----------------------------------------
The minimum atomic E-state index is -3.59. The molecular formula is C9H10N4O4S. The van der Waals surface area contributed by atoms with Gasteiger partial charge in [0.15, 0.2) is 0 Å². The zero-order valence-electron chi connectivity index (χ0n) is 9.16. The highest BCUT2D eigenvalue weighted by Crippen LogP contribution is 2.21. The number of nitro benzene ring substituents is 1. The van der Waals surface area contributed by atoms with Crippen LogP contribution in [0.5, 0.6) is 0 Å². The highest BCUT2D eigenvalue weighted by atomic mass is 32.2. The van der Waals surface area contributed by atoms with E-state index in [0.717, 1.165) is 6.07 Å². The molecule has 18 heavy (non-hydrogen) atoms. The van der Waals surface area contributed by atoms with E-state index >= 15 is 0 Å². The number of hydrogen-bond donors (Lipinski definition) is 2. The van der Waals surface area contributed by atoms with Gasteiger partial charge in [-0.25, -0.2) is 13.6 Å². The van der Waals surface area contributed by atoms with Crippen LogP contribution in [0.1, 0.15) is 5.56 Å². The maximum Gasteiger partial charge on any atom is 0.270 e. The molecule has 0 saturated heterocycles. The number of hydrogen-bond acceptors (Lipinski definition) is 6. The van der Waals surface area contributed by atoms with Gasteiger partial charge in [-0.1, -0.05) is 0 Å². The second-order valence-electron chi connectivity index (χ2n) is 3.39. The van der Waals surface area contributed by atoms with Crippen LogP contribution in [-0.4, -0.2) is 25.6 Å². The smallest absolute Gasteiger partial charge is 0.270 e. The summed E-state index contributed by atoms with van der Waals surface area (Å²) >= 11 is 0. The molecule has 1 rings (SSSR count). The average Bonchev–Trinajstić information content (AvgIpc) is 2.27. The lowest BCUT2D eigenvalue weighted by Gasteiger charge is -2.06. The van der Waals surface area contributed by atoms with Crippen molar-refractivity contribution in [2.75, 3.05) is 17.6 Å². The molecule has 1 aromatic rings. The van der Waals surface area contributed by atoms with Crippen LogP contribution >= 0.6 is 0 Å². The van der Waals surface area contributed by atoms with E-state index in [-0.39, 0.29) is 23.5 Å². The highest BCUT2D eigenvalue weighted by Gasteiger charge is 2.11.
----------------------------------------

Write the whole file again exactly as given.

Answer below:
The minimum atomic E-state index is -3.59. The molecular formula is C9H10N4O4S. The van der Waals surface area contributed by atoms with Gasteiger partial charge in [0.15, 0.2) is 0 Å². The zero-order valence-electron chi connectivity index (χ0n) is 9.16. The highest BCUT2D eigenvalue weighted by Crippen LogP contribution is 2.21. The number of nitro benzene ring substituents is 1. The van der Waals surface area contributed by atoms with Crippen LogP contribution in [0.5, 0.6) is 0 Å². The highest BCUT2D eigenvalue weighted by atomic mass is 32.2. The van der Waals surface area contributed by atoms with E-state index in [0.717, 1.165) is 6.07 Å². The molecule has 18 heavy (non-hydrogen) atoms. The van der Waals surface area contributed by atoms with E-state index >= 15 is 0 Å². The number of hydrogen-bond donors (Lipinski definition) is 2. The van der Waals surface area contributed by atoms with Gasteiger partial charge in [-0.25, -0.2) is 13.6 Å². The van der Waals surface area contributed by atoms with Crippen LogP contribution in [0.1, 0.15) is 5.56 Å². The maximum Gasteiger partial charge on any atom is 0.270 e. The molecule has 0 saturated heterocycles. The number of hydrogen-bond acceptors (Lipinski definition) is 6. The van der Waals surface area contributed by atoms with Gasteiger partial charge in [-0.1, -0.05) is 0 Å². The second-order valence-electron chi connectivity index (χ2n) is 3.39. The van der Waals surface area contributed by atoms with Crippen LogP contribution in [-0.4, -0.2) is 25.6 Å². The smallest absolute Gasteiger partial charge is 0.270 e. The summed E-state index contributed by atoms with van der Waals surface area (Å²) >= 11 is 0. The molecule has 1 rings (SSSR count). The average Bonchev–Trinajstić information content (AvgIpc) is 2.27. The lowest BCUT2D eigenvalue weighted by Gasteiger charge is -2.06. The van der Waals surface area contributed by atoms with Crippen molar-refractivity contribution in [2.75, 3.05) is 17.6 Å². The molecule has 1 aromatic rings. The van der Waals surface area contributed by atoms with Crippen LogP contribution >= 0.6 is 0 Å². The van der Waals surface area contributed by atoms with E-state index in [-0.39, 0.29) is 23.5 Å². The highest BCUT2D eigenvalue weighted by Gasteiger charge is 2.11.